Brodalumab clears psoriasis better in head-to-head trial

| Melissa Leavitt

In a clinical trial pitting brodalumab, a new biologic drug for psoriasis, against Stelara (ustekinumab), more patients on brodalumab had completely clear skin after three months, according to a statement released earlier this week from Amgen and AstraZeneca, the makers of brodalumab.

Patients involved in the Phase III study were randomly assigned to take Stelara, a placebo, or 210 milligram (mg) or 140 mg doses of brodalumab, according to the statement, which reported results from the first three months of the study.

More patients taking brodalumab achieved completely clear skin than patients taking Stelara, as measured by the Psoriasis Area and Severity Index (PASI), the statement reports. More than 36 percent of patients taking the 210 mg dose of brodalumab and 27 percent of patients taking the 140 mg dose achieved PASI 100, compared with 18.5 percent of patients on Stelara. Less than 1 percent of patients on the placebo also achieved PASI 100, according to the statement.

Approximately 85 percent of patients on the 210 mg dose of brodalumab achieved 75 percent improvement, or PASI 75. Similar numbers of patients taking the lower brodalumab dose and Stelara achieved PASI 75, with about 69 percent of patients in both of these groups experiencing this level of improvement, as reported in the statement.

Only 6 percent of patients on the placebo achieved PASI 75, according to the statement.

Serious side effects occurred in about 1.5 percent of patients in the brodalumab groups, 0.6 percent of patients taking Stelara and 1 percent of patients on the placebo, the statement reports. The most common side effects experienced by people taking brodalumab were the common cold, joint pain, upper respiratory tract infection and headache, according to the statement.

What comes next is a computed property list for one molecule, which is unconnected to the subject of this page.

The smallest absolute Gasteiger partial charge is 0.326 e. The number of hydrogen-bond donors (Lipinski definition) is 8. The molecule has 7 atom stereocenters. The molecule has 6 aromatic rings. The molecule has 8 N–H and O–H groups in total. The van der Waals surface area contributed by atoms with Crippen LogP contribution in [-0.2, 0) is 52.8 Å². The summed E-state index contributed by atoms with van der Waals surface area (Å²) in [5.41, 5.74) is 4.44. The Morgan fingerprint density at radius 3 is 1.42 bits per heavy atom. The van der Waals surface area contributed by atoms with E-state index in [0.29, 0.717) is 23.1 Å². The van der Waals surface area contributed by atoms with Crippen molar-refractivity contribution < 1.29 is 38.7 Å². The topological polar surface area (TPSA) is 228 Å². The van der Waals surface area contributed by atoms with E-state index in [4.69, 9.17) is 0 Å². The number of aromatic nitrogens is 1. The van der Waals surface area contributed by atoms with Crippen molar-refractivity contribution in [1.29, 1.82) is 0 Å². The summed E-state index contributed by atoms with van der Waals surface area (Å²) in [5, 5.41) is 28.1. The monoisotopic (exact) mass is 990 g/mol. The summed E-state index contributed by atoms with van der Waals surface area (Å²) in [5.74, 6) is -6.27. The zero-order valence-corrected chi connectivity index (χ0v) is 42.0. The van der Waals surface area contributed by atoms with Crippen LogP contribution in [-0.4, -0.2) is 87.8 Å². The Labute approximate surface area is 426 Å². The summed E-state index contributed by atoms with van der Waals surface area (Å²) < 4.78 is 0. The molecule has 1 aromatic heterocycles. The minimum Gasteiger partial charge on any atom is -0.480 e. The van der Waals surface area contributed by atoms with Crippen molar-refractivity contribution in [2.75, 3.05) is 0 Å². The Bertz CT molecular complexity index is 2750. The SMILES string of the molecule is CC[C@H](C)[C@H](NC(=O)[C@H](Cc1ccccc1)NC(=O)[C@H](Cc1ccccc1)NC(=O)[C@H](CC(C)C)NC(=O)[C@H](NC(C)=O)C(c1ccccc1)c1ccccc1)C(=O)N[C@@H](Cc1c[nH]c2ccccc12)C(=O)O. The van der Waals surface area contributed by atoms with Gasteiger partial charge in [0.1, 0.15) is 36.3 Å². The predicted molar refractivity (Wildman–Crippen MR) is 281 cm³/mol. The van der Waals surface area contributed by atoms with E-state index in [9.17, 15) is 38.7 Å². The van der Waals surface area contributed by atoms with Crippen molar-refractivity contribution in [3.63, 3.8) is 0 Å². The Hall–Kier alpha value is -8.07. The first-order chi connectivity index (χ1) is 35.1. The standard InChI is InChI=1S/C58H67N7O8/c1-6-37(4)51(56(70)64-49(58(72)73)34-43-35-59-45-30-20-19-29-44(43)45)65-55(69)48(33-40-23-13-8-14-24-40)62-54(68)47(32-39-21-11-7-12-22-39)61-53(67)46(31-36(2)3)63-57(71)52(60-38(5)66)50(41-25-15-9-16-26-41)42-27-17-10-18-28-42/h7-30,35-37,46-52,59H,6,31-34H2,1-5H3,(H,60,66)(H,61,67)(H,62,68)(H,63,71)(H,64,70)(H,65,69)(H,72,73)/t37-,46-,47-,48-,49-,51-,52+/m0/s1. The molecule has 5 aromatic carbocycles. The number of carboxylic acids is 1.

The study will continue for up to five years, with all patients taking brodalumab after the first year.

Brodalumab targets the receptor for interleukin-17 (IL-17), which is a cytokine, or protein, involved in inflammation. Two other drugs currently in development for psoriasis, secukinumab and ixekizumab, also target IL-17.

According to additional data on brodalumab recently released, the drug can be an effective treatment for nail and scalp psoriasis, too. A Phase III trial testing brodalumab for psoriatic arthritis is currently recruiting.

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For more than 50 years, we’ve been driving efforts to cure psoriatic disease and improve the lives of those affected. But there’s still plenty to do! Learn how you can help our advocacy team shape the laws and policies that affect people with psoriasis and psoriatic arthritis – in your state and across the country. Help us raise funds to support research by joining Team NPF, where you can walk, run, cycle, play bingo or create your own fundraising event. If you or someone you love needs free, personalized support for living a healthier life with psoriatic disease, contact our Patient Navigation Center. And keep the National Psoriasis Foundation going strong by making a donation today. Together, we will find a cure.

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